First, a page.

The Libertine

The Libertine

Citizens Theatre, Glasgow

Neil Cooper

When a troupe of actors wander the stage in civvies and modern-day attitudes before the lights dim and they switch into character, it's a commonplace enough theatrical device these days. When the cast of Stephen Jeffreys's period romp concerning the Second Earl of Rochester's stubborn flight into self-destruction top and tail Dominic Hill's production with such an approach, however, it becomes a device that matters.

Jeffreys's version of Rochester is, after all, a man who courted infamy like the most indulgent of rock stars, whose entire crash-and-burn lifestyle was a performance to die for. Unlike the coterie of preening fops, literary groupies and even Elizabeth Barry, the actress he fell for, however, he refused to play to type. Rochester's excesses were no act, but something that fuelled his soul, even as they killed him.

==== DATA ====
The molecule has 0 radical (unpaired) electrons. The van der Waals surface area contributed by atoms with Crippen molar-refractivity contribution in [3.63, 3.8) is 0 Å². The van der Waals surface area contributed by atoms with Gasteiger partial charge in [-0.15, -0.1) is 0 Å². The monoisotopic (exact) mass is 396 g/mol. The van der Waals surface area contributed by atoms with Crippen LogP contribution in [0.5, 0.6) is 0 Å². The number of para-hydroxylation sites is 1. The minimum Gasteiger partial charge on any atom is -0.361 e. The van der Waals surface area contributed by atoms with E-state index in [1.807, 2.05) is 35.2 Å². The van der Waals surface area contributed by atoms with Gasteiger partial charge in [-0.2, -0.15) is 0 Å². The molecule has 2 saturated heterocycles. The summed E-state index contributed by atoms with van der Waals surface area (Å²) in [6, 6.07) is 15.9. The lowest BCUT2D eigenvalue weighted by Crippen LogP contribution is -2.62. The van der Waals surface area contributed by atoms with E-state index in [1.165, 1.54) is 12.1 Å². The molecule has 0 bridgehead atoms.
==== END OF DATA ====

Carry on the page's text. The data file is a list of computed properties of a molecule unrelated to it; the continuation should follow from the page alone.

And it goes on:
Hill's revival of Jeffreys's 20-year-old play casts Martin Hutson as an initially charming but increasingly crazed Rochester, whose opening speech to the audience sets a tone that flits between Blackadderish camp and something darker. When Gillian Saker's Barry first takes to the stage, the ensemble roar their way through the Citz's auditorium. By the time she's the talk of the town and Rochester is confined to a wheelchair, their vicious sparring may be in full view, but her crowd-pleasing antics can only be heard.

This is the only thing hidden in Tom Piper's open-plan design for a play that has a multitude of contradictions rubbing up against each other. Life and art, artifice and truth, attention-seeking and self-loathing, and the addictive allure of all of these are at the heart of a work that gives its subject the immortality he craved at last.